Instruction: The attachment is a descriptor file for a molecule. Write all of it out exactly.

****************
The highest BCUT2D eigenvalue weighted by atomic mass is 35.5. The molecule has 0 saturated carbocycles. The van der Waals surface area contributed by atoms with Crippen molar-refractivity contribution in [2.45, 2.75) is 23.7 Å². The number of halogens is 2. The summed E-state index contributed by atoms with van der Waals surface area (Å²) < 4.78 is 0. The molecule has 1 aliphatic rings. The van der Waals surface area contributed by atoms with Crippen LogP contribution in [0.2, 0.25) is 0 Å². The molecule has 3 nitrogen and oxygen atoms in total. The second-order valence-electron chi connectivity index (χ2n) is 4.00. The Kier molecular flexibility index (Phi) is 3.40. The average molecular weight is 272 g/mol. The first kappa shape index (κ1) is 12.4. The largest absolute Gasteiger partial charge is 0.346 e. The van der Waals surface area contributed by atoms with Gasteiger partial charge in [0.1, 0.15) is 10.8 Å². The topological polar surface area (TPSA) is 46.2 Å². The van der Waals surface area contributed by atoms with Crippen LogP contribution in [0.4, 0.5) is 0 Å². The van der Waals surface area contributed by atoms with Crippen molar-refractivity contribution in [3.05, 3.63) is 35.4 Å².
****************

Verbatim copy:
The highest BCUT2D eigenvalue weighted by atomic mass is 35.5. The molecule has 0 saturated carbocycles. The van der Waals surface area contributed by atoms with Crippen molar-refractivity contribution in [2.45, 2.75) is 23.7 Å². The number of halogens is 2. The summed E-state index contributed by atoms with van der Waals surface area (Å²) < 4.78 is 0. The molecule has 1 aliphatic rings. The van der Waals surface area contributed by atoms with Crippen LogP contribution in [0.2, 0.25) is 0 Å². The molecule has 3 nitrogen and oxygen atoms in total. The second-order valence-electron chi connectivity index (χ2n) is 4.00. The Kier molecular flexibility index (Phi) is 3.40. The average molecular weight is 272 g/mol. The first kappa shape index (κ1) is 12.4. The largest absolute Gasteiger partial charge is 0.346 e. The van der Waals surface area contributed by atoms with Gasteiger partial charge in [0.1, 0.15) is 10.8 Å². The topological polar surface area (TPSA) is 46.2 Å². The van der Waals surface area contributed by atoms with Crippen LogP contribution in [0.4, 0.5) is 0 Å². The van der Waals surface area contributed by atoms with Crippen molar-refractivity contribution in [3.05, 3.63) is 35.4 Å².